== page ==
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Evolution of Florida's Invasive Populations.......

Discussion in 'General Discussion' started by jaydsr2887, Mar 31, 2014.

  1. jaydsr2887

    jaydsr2887 Elite Member

    So just some random thoughts ive thrown around in my head since keeping tabs on the invasives in florida..... ive always thought that every creature is at one point in time in history was considered to be an invasive species to that area they are at now.... and ive always thought that possibly over time this epidemic that florida has on their hands would one day naturally find a way to balance itself out possibly such as the smaller natural creatures that the populations are being decimated by the invasives will disappear and the some that have a fighting chance against them will grow big enough to fend for themselves against the Burmese pythons or tegus or nile crocs and monitors.... or the python will become the apex predator and stay the same size while the alligator grows big enough to defend itself basically the strong taking out the weak and eventually the system will balance itself out, the animals evolve to sustain themselves in the natural rhythm of the ecosystem and the ecosystem evolve to support these invasives..... like almost the whole ecosystem become one big example of a full environmental divergent evolutionary process..... I dunno if it is possible but I do think it is........ what is you all's take on this subject.....
     
  2. safftaft

    safftaft Well-Known Member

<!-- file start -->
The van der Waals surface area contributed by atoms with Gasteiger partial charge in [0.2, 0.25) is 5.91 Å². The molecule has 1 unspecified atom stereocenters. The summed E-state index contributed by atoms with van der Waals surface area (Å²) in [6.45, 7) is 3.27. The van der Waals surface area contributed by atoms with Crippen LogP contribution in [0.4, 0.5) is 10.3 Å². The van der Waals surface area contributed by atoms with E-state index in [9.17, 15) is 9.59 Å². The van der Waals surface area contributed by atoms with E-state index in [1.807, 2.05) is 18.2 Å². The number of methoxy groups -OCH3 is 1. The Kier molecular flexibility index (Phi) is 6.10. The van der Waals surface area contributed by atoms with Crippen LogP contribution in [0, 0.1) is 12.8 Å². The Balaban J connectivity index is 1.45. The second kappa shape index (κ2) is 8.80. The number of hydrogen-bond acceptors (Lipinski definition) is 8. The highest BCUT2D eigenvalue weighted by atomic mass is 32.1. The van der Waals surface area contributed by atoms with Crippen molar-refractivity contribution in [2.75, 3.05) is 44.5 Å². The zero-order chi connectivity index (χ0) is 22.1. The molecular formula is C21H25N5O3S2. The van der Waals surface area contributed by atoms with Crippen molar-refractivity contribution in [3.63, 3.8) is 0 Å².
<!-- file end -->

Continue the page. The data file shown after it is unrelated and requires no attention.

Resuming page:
As a Floridian that enjoys the outdoors I think the invasive species are a terrible plague on the ecosystem. I think under normal circumstances the ecosystem would eventually kill off a single invasive species. But the problem is that Florida has so many invasive plants and animals that some people don't even know whats endemic to the area anymore.

    Your theory may work but not in any foreseeable future because the larger invasive species such as tegus and burms are better at eating the lower orders that allow the natural apex predators to grow so there may not be any left that have the time to eveolve defensive measures. The other side of the coin is that lower order organisms are being depleted more and more rapidly as the invasive populations boom. Some studies have theorized that certain species might be wiped out from areas completely already. I can't link the study because it's from my university's database but it's a study done on the effects of burms in the Everglades. Basically they went out and searched so many sq miles and tracked sightings of possible food sources for the snakes while trying to find any actual burms. They found zero burmese pythons but found historical decreases in raccoons, opossums, frogs, and rabbits. Almost all of the species listed were viable food options for burms and all were found to have decreased by at least 70% in the last two years i think.

    Anyway, to end the lecture, the invasives are most likely here to stay but once their food is gone they'll hopefully move north and die out from the wrong temps or stay and starve. But they are taking away a lot of the natural resources from already threatened species that have a right to be in the wild/ecosystem. And just to clarify, there's a boat load of species that are invading Florida that aren't "man-eating" reptile monsters as most of the old folks down here like to say.
     
  3. jaydsr2887

    jaydsr2887 Elite Member

    yeah I know there is the caine toad, the Gambian pouch rat, th rheses monkey.....just a few
     
  4. safftaft

    safftaft Well-Known Member